Beastman (Bradley Eastman) is a multidisciplinary artist from Sydney, Australia who has recently completed a mural at Norm O’Neill Cricket Training Facility. Inspired by the environment around him, Beastman creates colourful and abstract geometric artworks.
His works have resonated with many around the world, having exhibited and curated exhibitions internationally. He has also been commissioned by many large institutions and companies such as Vivid Sydney, Facebook, Apple and many more. His works have been acquired by the National Gallery of Australia and his murals can be viewed all around the world, now including the Georges River area!
We were able to ask him a few questions regarding his processes.
1) How long have you been painting murals for and what’s your favourite thing about creating large scale murals?
Painting murals has been part of my art practice for around 12 years now. My favourite thing about creating murals is the ability to reach an audience I usually wouldn’t reach through a gallery space or online, these large public murals almost force people to engage with the work, challenging them to work out the meaning behind the work and decide whether they love it or hate it.
2) Can you explain your process? How do you develop and then install an artwork?
The mural works are planned out as a digital illustration. For this piece I used the existing CFC panels on the building as a grid guide to create the composition on the computer, then again used those CFC panels to line up the artwork and achieve the precise geometric measurements across the entire building when I am actually installing the work. This mural I used a boom lift to access the entire surface of the wall, and we even had to remove the fence panels on the left side in order to reach the top corner of the building. I painted this piece with aerosol paints, and used approximately 30 different colours.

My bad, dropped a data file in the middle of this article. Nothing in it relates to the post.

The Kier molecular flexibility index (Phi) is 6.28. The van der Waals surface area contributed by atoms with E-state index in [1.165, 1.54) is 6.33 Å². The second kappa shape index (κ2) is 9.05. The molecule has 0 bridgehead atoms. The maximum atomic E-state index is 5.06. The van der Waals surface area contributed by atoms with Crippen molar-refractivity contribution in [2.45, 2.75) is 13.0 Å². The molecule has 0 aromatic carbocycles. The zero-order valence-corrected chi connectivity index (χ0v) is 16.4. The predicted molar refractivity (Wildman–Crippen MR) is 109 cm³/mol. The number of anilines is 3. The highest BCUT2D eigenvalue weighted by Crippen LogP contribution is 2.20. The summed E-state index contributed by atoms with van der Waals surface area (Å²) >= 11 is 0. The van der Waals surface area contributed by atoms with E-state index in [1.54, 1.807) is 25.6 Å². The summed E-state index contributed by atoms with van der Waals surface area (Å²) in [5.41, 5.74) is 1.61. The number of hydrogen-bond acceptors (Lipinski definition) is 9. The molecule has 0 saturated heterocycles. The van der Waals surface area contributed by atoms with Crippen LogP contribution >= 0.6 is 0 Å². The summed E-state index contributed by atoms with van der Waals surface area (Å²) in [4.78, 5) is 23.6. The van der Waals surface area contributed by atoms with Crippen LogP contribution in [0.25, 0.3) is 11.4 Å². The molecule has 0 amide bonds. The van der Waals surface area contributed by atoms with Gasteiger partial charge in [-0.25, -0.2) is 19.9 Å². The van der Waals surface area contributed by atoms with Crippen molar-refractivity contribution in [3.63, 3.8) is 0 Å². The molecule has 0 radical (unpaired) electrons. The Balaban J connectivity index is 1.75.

3) When you were designing the work for the Norm O’Neill Cricket Training Facility, how did you respond to the site?
I really wanted to have a sports theme be present in the work, so I used white lines to split up the composition in the same way white lines are used on sports fields to mark out boundaries and different play areas as required. I also tried to incorporate cricket through the motion of a cricket ball bouncing through the entire composition, in the same bounce motion as if bowling on cricket pitch. I also included some cricket stumps to break up the composition and then emphasised the concept of competition through the two human head profiles as if they are facing or versing each other. I then responded directly to the building itself and its surrounds through the colour palette, featuring the greens from the park area, blues from the playground, greys from the existing building and then a pop of yellow and red to make the work more vibrant. I wanted the artwork to have a sense of belonging in the park, not feel out of place.
4) Who are your favourite artists? Who do you draw inspiration from?
I love and admire the work of many other artists all over the world, but I try not to draw my inspiration from these artists. I am more interested in striving to continue to evolve my style into new areas, and in turn create new images that are distinctive, stand alone and are recognised as my work. I mostly draw inspiration from the various landscapes and environments that I am surrounded by every day.